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Google Wants Even Earlier Exits than in “Early Exits”

by Basil Peters on June 1, 2010 · 2 comments

The main thesis of my book Early Exits is that entrepreneurs and angel investors would make more money, and have more fun, if they built companies around a strategy of early exits.

In “Early Exits” show that most M&A transactions are under $30 million. More recently, I have been saying that  the median price might be as low as $15 million.

Part of my message to entrepreneurs is that they don’t need to build companies to be profitable before they can execute very good M&A exits. This is a main theme in why I think this period will come to be called a Golden Era for tech entrepreneurs.

The fundamental driver behind this trend is that big companies have learned that M&A is the best way for them to grow.

But even I was surprised to learn just how early Google wants to do acquisitions.

Charles Rim, is one of the five most senior M&A professionals at Google worldwide. He did an interview for Corum’s online “M&A Class.” I am grateful to Corum for organizing this event and for posting the archive. (The Corum archive does not seem to be available any longer, so I’ve re-posted below. There’s also a transcript here.)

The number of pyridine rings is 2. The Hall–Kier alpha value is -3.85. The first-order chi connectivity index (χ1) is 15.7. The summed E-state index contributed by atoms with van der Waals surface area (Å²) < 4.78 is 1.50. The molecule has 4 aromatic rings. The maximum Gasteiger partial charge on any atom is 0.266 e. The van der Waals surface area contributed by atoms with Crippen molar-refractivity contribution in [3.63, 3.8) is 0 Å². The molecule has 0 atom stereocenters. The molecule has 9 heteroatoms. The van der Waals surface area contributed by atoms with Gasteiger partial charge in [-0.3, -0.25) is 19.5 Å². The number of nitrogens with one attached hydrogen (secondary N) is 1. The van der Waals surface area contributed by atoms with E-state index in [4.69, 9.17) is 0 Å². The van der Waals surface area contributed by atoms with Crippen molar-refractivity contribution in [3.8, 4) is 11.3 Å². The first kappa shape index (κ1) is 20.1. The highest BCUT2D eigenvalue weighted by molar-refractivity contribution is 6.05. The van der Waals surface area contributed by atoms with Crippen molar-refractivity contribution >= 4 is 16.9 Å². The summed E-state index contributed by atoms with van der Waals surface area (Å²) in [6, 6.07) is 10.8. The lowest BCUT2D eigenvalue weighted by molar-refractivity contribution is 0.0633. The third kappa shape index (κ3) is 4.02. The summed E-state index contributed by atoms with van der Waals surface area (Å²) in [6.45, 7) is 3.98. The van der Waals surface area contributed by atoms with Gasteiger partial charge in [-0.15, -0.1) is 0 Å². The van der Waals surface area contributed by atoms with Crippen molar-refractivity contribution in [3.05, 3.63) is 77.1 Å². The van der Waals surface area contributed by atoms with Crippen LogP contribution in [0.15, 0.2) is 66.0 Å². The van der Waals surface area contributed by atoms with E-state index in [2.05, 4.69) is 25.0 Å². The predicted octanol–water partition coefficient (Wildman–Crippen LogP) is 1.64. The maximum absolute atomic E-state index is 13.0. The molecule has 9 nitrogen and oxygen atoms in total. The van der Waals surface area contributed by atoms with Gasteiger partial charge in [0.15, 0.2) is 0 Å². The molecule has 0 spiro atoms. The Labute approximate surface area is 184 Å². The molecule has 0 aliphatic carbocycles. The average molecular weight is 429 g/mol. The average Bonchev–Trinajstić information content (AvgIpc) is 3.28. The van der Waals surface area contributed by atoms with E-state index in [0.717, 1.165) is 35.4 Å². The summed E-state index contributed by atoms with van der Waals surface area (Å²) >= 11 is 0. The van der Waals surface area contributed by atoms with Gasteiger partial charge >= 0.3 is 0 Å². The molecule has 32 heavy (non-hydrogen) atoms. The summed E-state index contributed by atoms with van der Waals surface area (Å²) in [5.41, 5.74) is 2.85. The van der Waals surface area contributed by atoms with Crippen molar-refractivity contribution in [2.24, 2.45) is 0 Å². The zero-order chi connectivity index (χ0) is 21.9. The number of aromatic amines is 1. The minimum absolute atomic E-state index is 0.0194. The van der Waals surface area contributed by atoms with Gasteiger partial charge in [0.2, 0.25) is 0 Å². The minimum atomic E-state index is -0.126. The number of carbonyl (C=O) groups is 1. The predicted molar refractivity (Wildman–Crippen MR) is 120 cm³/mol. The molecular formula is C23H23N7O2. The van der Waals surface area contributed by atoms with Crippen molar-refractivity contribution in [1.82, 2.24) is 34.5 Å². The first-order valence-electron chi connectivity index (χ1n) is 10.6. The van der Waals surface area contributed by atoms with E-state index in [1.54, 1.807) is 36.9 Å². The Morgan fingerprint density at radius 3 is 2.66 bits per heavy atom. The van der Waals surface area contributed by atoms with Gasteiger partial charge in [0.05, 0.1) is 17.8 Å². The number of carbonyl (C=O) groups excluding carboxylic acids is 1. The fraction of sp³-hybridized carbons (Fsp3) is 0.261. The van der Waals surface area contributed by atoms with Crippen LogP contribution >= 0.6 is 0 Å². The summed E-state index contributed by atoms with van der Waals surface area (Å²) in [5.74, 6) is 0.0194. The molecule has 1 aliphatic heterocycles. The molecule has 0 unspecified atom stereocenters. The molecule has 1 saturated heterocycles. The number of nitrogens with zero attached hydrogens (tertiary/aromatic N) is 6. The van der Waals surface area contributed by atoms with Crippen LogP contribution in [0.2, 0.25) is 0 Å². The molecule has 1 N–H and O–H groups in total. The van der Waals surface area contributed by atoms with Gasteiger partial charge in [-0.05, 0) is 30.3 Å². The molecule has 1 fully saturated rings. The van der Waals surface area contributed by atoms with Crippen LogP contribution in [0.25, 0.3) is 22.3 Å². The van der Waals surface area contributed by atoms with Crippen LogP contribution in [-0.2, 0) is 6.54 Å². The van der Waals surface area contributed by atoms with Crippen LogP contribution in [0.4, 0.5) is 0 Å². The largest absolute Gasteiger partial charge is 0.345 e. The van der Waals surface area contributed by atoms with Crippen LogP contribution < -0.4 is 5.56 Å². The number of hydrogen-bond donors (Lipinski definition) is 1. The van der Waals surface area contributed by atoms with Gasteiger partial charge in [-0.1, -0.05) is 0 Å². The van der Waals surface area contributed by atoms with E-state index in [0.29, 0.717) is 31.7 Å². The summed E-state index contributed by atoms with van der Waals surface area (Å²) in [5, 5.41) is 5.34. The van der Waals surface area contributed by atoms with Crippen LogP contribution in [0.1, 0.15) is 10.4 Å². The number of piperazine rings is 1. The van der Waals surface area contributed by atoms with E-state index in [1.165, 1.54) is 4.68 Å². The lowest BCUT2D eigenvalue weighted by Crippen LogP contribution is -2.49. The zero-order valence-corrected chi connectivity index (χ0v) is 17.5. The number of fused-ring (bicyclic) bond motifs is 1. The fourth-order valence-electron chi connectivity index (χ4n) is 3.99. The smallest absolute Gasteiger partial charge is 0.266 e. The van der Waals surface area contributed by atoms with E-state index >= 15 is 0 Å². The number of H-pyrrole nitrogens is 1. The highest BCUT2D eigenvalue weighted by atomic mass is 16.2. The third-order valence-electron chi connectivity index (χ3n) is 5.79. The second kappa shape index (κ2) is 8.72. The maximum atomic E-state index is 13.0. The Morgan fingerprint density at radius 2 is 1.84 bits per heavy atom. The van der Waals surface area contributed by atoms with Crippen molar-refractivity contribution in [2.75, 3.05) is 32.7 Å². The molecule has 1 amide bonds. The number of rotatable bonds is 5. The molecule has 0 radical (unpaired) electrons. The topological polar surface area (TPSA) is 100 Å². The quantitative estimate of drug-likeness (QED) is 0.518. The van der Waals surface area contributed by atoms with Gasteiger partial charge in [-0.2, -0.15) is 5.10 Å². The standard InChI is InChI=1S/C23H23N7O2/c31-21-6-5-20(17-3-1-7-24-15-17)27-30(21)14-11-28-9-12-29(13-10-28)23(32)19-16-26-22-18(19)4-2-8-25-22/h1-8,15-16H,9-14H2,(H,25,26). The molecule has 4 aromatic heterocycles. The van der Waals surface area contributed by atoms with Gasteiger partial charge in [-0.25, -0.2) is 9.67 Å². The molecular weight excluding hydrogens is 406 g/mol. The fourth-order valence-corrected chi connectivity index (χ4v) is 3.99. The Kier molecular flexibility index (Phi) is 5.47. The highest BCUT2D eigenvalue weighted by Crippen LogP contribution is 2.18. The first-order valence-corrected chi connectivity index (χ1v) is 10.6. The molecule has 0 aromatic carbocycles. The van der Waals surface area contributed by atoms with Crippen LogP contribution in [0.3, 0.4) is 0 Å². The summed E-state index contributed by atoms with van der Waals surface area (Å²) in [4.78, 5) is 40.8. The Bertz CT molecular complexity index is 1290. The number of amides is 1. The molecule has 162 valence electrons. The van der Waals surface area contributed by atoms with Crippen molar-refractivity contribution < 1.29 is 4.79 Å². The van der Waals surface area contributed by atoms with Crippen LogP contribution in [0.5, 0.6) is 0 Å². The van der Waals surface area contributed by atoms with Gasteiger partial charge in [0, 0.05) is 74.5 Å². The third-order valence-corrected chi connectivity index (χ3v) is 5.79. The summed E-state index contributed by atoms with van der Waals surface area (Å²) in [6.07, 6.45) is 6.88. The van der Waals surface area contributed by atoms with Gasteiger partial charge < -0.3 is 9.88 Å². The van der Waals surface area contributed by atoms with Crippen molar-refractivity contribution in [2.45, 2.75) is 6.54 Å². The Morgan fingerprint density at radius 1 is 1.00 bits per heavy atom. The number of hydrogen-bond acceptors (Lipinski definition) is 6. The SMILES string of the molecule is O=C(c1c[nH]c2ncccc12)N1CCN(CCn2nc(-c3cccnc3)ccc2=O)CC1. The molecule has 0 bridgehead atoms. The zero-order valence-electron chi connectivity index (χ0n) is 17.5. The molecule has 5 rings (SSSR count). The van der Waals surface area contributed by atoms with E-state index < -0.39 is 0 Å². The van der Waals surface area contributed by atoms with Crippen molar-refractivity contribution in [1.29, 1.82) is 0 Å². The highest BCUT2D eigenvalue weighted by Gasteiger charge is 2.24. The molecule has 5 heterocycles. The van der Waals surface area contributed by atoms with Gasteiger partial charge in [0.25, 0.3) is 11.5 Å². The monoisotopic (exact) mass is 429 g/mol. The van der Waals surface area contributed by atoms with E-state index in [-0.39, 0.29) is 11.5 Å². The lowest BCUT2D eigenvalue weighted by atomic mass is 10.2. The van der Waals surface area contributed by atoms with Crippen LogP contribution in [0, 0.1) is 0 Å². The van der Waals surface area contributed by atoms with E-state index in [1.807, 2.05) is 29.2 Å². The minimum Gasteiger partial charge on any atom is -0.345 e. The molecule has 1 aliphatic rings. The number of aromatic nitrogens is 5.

A few  of the fascinating points from the  interview are:

“90% plus of our  transactions are small transactions.  So  that would be less than 20 people, less than $20 million and that is truly the sweet  spot

“we do prefer companies that are pre-revenue

“technical staff, engineering, a strong engineering team, these are the  things that we think are very important to the future success of Google and  important for us to use acquisitions in that manner.”

This provides some excellent insight into how a very large company like Google thinks about acquisitions. This is a good confirmation of the trend toward early exits, but it goes even further than I did in my book.

Google actually prefers companies that are pre-revenue. In other words, Google doesn’t want to buy the business, they want to buy the team. The people. The entrepreneurial ingredient  that they know they need to keep their company growing and healthy.

You’ve heard it from one of the guys who really knows –  you can sell a tech company today long before it’s profitable, even before it has revenue. And if it was up to Google, it would be the latter.

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